Sample Essay Questions

How do two (or all three) of the three traditions studied in the module deal with and reinterpret the heritage of the Hebrew Bible?

What is the relationship between purity laws for Jews and non-Jews in the Hebrew Bible in two (or all three) of the traditions studies in the module?

What role does the discourse about Jewish ethnicity play in two (or all three) of the three traditions studied in the module?

What is the historical impact of Paul’s letters on Christian discourse concerning the “Noahide laws”?

How do the Noahide laws develop from Tannaitic to Amoraic Judaism?

How can we understand the shift towards treating blood as a factor of impurity, for gentitles, within the Hebrew Bible?

How is our understanding of the concept of ‘universalism’ affected by examining the conceptuality of purity laws for gentiles within two (or all three) of the three traditions studied in the module?

Essay titles must be agreed with the course coordinators, and subsequently by the Degree Committee.

Lent Term 2018

The Varieties of Hindu Devotional Experience

Course Coordinator: Dr Ankur Barua

The module explores some distinctive forms of Hindu devotional love (bhakti) of God from historical, sociological, and theological perspectives.  For several Hindu traditions, these forms are central to their conceptualizations of liberation (moksa) in, through, and beyond the empirical structures of the everyday world.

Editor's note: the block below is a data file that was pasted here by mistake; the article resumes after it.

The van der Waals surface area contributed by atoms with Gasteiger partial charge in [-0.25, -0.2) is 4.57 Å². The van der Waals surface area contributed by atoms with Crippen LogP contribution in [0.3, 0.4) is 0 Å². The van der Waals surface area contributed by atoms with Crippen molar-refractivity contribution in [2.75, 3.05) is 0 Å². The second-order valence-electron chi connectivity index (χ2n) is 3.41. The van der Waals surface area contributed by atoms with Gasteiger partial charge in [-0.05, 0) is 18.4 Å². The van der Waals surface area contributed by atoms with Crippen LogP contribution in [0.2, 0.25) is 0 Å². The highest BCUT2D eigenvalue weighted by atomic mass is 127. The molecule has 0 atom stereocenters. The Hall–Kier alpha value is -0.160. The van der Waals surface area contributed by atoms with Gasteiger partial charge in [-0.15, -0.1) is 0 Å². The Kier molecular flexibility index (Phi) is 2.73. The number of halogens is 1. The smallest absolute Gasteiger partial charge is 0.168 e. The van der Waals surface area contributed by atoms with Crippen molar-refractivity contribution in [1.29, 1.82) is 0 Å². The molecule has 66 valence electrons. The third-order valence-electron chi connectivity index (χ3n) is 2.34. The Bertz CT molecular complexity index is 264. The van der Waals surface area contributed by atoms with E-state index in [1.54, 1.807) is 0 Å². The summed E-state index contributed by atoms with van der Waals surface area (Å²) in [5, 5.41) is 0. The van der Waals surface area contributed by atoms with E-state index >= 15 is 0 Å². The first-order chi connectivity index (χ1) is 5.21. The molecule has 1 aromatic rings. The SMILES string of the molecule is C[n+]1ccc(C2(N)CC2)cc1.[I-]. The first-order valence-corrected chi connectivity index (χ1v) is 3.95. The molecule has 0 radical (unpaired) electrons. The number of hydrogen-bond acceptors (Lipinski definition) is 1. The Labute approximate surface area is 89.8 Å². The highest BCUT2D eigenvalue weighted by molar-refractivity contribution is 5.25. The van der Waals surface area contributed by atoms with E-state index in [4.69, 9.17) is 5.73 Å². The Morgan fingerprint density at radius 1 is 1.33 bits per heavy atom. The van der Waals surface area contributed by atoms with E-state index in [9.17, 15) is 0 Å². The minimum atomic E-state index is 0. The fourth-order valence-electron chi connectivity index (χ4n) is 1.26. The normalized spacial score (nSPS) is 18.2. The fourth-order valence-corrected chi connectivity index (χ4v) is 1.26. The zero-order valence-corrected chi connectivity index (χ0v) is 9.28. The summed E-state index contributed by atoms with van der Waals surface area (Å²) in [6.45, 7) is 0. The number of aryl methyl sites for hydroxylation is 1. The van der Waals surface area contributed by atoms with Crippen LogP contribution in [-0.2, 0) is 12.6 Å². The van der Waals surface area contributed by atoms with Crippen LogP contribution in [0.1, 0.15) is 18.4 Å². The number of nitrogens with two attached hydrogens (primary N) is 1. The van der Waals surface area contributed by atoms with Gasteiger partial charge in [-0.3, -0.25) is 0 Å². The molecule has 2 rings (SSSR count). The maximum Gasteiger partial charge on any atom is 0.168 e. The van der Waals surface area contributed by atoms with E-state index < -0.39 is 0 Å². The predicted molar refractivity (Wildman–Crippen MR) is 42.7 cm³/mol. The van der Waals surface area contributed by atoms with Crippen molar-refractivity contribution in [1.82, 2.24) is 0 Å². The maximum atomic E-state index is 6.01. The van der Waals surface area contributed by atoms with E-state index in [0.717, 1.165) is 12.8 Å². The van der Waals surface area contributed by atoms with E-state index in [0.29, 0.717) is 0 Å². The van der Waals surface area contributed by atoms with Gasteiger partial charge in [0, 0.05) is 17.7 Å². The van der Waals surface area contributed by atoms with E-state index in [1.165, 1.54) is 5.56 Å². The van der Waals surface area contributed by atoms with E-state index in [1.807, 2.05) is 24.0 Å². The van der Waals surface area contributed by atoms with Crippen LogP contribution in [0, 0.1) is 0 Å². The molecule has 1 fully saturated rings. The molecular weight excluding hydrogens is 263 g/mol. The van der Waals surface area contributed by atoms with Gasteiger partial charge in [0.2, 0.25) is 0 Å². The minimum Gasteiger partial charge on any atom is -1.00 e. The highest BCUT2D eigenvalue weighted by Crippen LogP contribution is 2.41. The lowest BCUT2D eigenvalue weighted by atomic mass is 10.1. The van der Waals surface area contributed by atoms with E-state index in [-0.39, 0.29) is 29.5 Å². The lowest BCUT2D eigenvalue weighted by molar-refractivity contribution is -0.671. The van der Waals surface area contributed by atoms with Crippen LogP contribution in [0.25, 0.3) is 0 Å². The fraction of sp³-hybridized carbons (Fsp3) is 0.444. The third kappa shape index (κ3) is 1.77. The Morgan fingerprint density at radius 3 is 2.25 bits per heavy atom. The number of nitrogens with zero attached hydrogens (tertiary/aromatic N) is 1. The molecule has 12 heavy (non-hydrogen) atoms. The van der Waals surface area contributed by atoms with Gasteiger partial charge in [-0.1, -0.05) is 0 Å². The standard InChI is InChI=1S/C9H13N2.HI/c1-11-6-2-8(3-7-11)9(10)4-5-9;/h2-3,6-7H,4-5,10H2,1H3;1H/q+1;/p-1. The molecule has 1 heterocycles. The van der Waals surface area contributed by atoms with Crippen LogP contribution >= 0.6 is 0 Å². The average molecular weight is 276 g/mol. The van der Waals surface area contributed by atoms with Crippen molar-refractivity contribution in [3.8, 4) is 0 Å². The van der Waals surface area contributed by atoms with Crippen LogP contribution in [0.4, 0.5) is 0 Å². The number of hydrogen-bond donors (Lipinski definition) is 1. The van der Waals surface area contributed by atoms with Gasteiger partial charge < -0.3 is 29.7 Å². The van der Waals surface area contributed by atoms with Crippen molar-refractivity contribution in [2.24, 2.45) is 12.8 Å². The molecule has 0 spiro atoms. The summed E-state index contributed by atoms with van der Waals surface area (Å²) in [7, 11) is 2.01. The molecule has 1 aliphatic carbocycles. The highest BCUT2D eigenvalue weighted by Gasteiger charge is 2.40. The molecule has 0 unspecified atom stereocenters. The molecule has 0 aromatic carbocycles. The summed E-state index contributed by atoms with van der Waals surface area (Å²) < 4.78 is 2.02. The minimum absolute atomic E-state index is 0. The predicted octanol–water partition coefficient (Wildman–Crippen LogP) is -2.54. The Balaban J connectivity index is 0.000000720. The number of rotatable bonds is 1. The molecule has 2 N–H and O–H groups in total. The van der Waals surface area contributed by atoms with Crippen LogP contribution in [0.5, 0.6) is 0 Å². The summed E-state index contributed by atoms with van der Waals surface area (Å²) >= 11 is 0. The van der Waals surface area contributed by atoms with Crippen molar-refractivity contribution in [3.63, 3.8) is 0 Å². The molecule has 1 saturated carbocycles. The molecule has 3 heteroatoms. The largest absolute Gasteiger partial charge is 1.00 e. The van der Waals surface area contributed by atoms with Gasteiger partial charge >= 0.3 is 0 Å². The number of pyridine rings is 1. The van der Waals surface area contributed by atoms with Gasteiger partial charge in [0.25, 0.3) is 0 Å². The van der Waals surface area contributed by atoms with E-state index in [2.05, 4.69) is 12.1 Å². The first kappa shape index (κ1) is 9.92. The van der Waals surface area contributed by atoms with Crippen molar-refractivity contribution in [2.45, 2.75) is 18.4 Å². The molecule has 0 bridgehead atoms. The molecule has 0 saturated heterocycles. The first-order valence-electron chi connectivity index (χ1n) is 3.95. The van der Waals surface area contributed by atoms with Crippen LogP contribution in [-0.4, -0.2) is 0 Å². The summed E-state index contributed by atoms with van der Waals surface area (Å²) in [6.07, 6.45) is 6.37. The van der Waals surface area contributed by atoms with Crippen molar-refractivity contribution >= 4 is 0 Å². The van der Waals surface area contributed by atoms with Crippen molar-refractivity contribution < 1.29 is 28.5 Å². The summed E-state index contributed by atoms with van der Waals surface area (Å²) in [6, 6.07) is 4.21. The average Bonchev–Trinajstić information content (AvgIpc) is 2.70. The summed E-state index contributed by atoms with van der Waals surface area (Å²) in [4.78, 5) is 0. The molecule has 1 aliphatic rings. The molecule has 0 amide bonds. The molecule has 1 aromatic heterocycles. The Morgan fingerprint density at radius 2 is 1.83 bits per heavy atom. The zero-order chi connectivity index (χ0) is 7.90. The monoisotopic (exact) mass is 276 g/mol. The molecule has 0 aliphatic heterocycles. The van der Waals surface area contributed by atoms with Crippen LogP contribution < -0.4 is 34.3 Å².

Teaching provision: 4 x 1.5 hour classes

Aims: The module aims to highlight the textual foundations of bhakti in some classical scriptures and commentaries; its socio-historical locations across South Asia; and its theological ritual and experiential structures within the wider matrices of Hindu religious existence.

Objectives: The module objectives are to learn to appreciate some of the distinctive philosophical, theological, and experiential flavours of bhakti, and also explore their ongoing receptions, reformulations, and retellings in conditions of modernity.  By focusing on a set of themes relating to bhakti, students will be able to understand how it is interrelated with a range of other concepts of practices in constellations of Hindu religiosity.

Seminar topics:

Seminar 1: Looking for Bhakti in the Scriptural Sources

Seminar 2: The Knowledge of the Self and the Love of God

Seminar 3: Configuring Bhakti as Subaltern Protest

Seminar 4: Western Receptions of Bhakti – ISCKON and Swaminarayan

Assessment: The module is assessed through a 5,000 word essay

Sample Questions:

1.    Is bhakti a Vedic concept or an extra-Vedic import into later developments of Hinduism?

2.    How might one characterise the flavours of bhakti in the Bhagavad-gītā and the Bhāgavata-purāna?

3.    Can a follower of an Advaita Vedānta lineage participate in devotional modes of worship (bhakti) of a personal deity?

4.    Can lovers of God (bhaktas) be characterised as mystics?

5.    Is the Hindu God passible?

6.    Can medieval bhakti be seen as a textual resource for generating subaltern resistance?

7.    Sketch the contours of a theodicy constructed with concepts relating to devotional love (bhakti).

8.    What is the significance of the doctrine of avatāra in worlds of Hindu devotion?

9.    How is bhakti expressed in the poetic theologies of the medieval Hindu holy individuals (sant)?

10.  Is the bhakti of the ISKCON movement true to the scriptural sources?